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The wrong side can be just as beautiful as the right side when you have no ends to weave!

So whether it’s this winter—or more likely the next!—that this cardigan fits, I’m hoping it gets lots of wear. I’m wrapping up these Rainbows & RainDROPS to send to a little girl who made a safe and happy entrance to this crazy world just last week!

 

Knitting: Rainbow at Daybreak

As part of my obsession with all things gradient, I managed to score a beautiful skein of ‘Spring Rainbow’ from the very talented Briony of Gradient Yarn Australia.

Like all gradient projects, the key is finding one with the perfect meterage requirements for just one skein. No more. No less. After much Ravelry trawling, I chanced upon this very simple yet striking design from Stephen West. And seeing as my Spring Rainbow echoed the washed out palette of dawn, the Daybreak shawl was a perfect fit for my yarn in more ways than one! I quickly picked out and ordered a delicious deep blue yarn to complement the colours… and then the yarn sat at the bottom of my works-in-progress bin for an eternity while I necessarily knit things with deadlines.

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Beautiful yet simple striping design is perfect to show off the pastel hues of Spring Rainbow by Gradient Yarn Australia. (And highlighting a mistake I only noticed when inserting this photo in this post! Oops!)

Finally, around the time B. arrived, I had a break in the never ending stream of new babies requiring knitwear and I was very excited to finally cast on this gorgeous project for myself.

Pattern: Daybreak by West Knits

Source: Ravelry download

Price: $6 USD

Yarn: Gradient Main Street 4ply in Spring Rainbow and Garnstudio DROPS Baby Merino in Blue

Needles: 3.5mm circular needle

This knit up surprisingly quickly. Though it may have been the increased knitting opportunities I had in the pre-baby phase of my maternity leave!

The pattern warned me regarding the need for a looser tension on the edges to prevent it being too tight to block and I probably didn’t pay enough heed. When it came to blocking, one edge was significantly tighter (and therefore shorter) than the other. With some diligent (read aggressive) blocking the difference ended up being only a matter of a few centimetres and is completely indiscernible when the shawl is being worn.

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‘Decorative’ edging due to my accidental knitwise increase on wrong side.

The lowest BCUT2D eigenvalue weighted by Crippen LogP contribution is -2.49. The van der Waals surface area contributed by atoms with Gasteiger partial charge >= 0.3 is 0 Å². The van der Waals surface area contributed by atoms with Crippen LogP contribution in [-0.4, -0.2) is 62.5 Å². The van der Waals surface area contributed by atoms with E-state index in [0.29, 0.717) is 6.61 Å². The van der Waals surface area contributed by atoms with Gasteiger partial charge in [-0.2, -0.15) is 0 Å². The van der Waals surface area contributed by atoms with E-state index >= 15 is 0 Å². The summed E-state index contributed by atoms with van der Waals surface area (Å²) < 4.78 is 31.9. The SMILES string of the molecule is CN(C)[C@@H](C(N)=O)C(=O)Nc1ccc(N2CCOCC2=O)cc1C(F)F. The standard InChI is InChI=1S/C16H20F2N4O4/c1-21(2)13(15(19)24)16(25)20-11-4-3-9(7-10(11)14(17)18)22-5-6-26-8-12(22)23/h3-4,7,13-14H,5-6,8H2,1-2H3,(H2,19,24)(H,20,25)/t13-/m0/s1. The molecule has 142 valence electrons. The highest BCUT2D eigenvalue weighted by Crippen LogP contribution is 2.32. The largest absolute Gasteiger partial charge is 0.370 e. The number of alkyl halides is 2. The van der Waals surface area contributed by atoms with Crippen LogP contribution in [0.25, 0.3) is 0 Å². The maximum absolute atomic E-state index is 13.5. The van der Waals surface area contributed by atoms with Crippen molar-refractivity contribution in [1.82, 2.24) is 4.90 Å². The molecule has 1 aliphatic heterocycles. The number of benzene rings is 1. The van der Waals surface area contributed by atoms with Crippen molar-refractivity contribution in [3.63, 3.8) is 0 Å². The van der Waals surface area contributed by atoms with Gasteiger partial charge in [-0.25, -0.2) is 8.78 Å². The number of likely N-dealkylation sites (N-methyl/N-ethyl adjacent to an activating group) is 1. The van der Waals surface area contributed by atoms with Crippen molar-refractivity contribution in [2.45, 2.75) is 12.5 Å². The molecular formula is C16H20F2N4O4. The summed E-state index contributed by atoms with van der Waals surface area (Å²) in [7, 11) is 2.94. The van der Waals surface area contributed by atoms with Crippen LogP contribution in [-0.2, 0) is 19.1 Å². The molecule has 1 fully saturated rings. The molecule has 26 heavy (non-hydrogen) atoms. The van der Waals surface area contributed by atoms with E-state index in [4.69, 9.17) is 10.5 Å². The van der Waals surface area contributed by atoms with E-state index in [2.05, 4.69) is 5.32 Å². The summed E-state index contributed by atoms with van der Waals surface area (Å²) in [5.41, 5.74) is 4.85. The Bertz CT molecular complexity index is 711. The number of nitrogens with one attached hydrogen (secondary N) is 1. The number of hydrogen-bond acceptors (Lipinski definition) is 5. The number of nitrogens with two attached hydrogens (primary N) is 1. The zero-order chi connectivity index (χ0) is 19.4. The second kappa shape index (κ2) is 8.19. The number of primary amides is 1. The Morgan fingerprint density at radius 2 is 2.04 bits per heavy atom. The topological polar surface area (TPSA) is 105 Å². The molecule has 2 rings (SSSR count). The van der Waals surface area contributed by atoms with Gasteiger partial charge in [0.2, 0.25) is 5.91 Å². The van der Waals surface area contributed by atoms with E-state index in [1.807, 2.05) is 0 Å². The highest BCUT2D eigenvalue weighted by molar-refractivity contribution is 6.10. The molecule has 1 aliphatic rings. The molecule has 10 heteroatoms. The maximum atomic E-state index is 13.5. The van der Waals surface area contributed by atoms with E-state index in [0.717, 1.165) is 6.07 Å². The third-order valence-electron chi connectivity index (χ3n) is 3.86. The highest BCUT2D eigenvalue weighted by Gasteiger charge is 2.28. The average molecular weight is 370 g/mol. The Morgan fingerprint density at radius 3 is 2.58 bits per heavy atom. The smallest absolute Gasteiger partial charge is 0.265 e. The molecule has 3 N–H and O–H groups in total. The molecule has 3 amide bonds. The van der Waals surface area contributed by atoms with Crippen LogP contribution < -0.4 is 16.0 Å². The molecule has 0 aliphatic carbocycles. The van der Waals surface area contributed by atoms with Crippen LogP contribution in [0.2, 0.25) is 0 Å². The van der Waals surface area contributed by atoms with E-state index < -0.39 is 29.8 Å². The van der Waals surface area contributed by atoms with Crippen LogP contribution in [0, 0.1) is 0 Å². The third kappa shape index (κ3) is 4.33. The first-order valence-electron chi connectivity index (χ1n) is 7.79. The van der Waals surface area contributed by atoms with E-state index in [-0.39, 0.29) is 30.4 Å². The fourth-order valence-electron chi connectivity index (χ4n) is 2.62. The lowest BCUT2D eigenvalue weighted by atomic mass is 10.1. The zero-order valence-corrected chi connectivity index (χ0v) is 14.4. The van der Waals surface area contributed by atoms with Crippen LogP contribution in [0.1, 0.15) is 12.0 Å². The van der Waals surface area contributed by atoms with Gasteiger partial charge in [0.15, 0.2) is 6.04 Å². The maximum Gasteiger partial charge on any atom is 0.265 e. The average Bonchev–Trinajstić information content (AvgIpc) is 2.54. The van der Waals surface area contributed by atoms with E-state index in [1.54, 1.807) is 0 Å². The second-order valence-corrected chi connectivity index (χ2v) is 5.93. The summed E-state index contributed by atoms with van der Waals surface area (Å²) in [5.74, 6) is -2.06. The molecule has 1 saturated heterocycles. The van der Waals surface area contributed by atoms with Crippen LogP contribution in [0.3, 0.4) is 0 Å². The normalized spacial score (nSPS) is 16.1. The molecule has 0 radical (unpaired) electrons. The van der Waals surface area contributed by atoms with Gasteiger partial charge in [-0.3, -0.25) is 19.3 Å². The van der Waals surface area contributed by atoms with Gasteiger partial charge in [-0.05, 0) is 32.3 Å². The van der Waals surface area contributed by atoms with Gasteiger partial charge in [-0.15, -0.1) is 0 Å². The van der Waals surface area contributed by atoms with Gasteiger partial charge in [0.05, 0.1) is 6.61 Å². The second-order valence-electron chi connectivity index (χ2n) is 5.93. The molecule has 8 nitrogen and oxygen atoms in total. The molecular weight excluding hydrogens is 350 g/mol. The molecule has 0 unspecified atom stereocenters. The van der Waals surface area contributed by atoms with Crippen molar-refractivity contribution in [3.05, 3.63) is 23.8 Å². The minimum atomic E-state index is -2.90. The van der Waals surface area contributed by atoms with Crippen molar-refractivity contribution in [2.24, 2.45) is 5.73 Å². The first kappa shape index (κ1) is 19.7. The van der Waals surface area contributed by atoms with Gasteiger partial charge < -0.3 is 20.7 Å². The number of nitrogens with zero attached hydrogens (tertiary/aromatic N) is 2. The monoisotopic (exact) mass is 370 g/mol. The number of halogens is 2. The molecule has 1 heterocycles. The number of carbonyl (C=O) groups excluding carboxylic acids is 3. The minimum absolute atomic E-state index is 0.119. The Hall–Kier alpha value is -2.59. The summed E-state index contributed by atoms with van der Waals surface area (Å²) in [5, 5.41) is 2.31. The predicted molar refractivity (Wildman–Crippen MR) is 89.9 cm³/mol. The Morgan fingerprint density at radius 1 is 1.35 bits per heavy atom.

Having foolishly ignored this pattern note, I then completely failed to read the next one and used a knitwise increase for all my rows both right and wrong side. I only noticed the instruction to work wrong side increases purlwise when I was well and truly on my way, so I kept my error consistent throughout and decided to think of it as a ‘decorative’ feature rather than a demonstration of my ineptitude!

The benefit of a shawl when using a gradient yarn is that there is a little room to move in terms of using up all your yarn. Even more conveniently, the difference between a medium and large shawl in this pattern came down to the last few rows! So I ended up working it as a large shawl (20 stripes), but then cut short the purl ridge edging to five ridges (instead of seven) when I pulled out of my game of yarn chicken just in the nick of time.

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Five purl ridges rather than seven

The final hurdle was in the blocking. The pattern calls for lace blocking wires—which I found here—which are threaded through the edge of the shawl and pinned out to create a smooth curved edge. After wiping down the wires to remove a greasy residue, I set about threading them through the edge of the shawl. The process was slightly arduous and I was never entirely sure I was doing it right. It then almost ended in tears when a delivery man failed to notice my beautifully laid out shawl on the ground in our front room and trod on it with his big work boot! Fortunately, the result was no worse than a couple of bent pins. Though I may have traumatised him slightly with my sudden screeching!

When it was all blocked and beautiful, I was excited to discover that shawls don’t have to be draped over one’s shoulders—something that makes me look dowdy and decidedly round shouldered—but can be worn in a number of ways. Great post on how to wear a shawl here.

I like to wear mine like this!

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Having discovered West Knits by way of this shawl, I got sucked into a Ravelry rabbit hole and found this beautiful design by Susanne Sommer, which then sucked me in deeper and deeper until I found myself breastfeeding at 3am while ordering yarn from Amsterdam on my phone!